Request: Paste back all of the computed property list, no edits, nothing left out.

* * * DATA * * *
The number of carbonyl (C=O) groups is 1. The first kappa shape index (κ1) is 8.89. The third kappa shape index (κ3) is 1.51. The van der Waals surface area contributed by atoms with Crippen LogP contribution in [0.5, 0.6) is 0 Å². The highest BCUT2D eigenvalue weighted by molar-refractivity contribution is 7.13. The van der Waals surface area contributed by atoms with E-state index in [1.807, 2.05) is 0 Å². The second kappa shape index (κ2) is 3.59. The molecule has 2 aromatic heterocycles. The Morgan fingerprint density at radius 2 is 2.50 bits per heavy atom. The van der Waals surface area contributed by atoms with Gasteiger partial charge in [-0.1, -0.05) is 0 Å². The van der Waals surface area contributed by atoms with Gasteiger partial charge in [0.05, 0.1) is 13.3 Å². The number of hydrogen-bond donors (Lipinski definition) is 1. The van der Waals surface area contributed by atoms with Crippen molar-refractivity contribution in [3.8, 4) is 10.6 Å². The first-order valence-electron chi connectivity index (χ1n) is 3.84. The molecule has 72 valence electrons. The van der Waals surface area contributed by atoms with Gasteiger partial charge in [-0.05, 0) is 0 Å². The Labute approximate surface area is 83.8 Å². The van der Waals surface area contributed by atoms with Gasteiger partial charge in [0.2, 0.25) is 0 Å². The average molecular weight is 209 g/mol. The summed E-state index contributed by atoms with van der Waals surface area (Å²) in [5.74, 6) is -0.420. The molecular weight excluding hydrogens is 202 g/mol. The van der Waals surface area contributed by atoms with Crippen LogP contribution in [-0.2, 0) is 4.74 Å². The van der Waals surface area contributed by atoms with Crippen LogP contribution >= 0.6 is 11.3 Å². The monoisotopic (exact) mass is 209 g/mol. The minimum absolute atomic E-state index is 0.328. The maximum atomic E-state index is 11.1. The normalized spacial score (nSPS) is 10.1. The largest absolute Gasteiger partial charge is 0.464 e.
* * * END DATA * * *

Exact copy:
The number of carbonyl (C=O) groups is 1. The first kappa shape index (κ1) is 8.89. The third kappa shape index (κ3) is 1.51. The van der Waals surface area contributed by atoms with Crippen LogP contribution in [0.5, 0.6) is 0 Å². The highest BCUT2D eigenvalue weighted by molar-refractivity contribution is 7.13. The van der Waals surface area contributed by atoms with E-state index in [1.807, 2.05) is 0 Å². The second kappa shape index (κ2) is 3.59. The molecule has 2 aromatic heterocycles. The Morgan fingerprint density at radius 2 is 2.50 bits per heavy atom. The van der Waals surface area contributed by atoms with Gasteiger partial charge in [-0.1, -0.05) is 0 Å². The van der Waals surface area contributed by atoms with Gasteiger partial charge in [0.05, 0.1) is 13.3 Å². The number of hydrogen-bond donors (Lipinski definition) is 1. The van der Waals surface area contributed by atoms with Crippen molar-refractivity contribution in [3.8, 4) is 10.6 Å². The first-order valence-electron chi connectivity index (χ1n) is 3.84. The molecule has 72 valence electrons. The van der Waals surface area contributed by atoms with Gasteiger partial charge in [-0.05, 0) is 0 Å². The Labute approximate surface area is 83.8 Å². The van der Waals surface area contributed by atoms with Gasteiger partial charge in [0.2, 0.25) is 0 Å². The average molecular weight is 209 g/mol. The summed E-state index contributed by atoms with van der Waals surface area (Å²) in [5.74, 6) is -0.420. The molecular weight excluding hydrogens is 202 g/mol. The van der Waals surface area contributed by atoms with Crippen LogP contribution in [-0.2, 0) is 4.74 Å². The van der Waals surface area contributed by atoms with Crippen LogP contribution >= 0.6 is 11.3 Å². The monoisotopic (exact) mass is 209 g/mol. The minimum absolute atomic E-state index is 0.328. The maximum atomic E-state index is 11.1. The normalized spacial score (nSPS) is 10.1. The largest absolute Gasteiger partial charge is 0.464 e.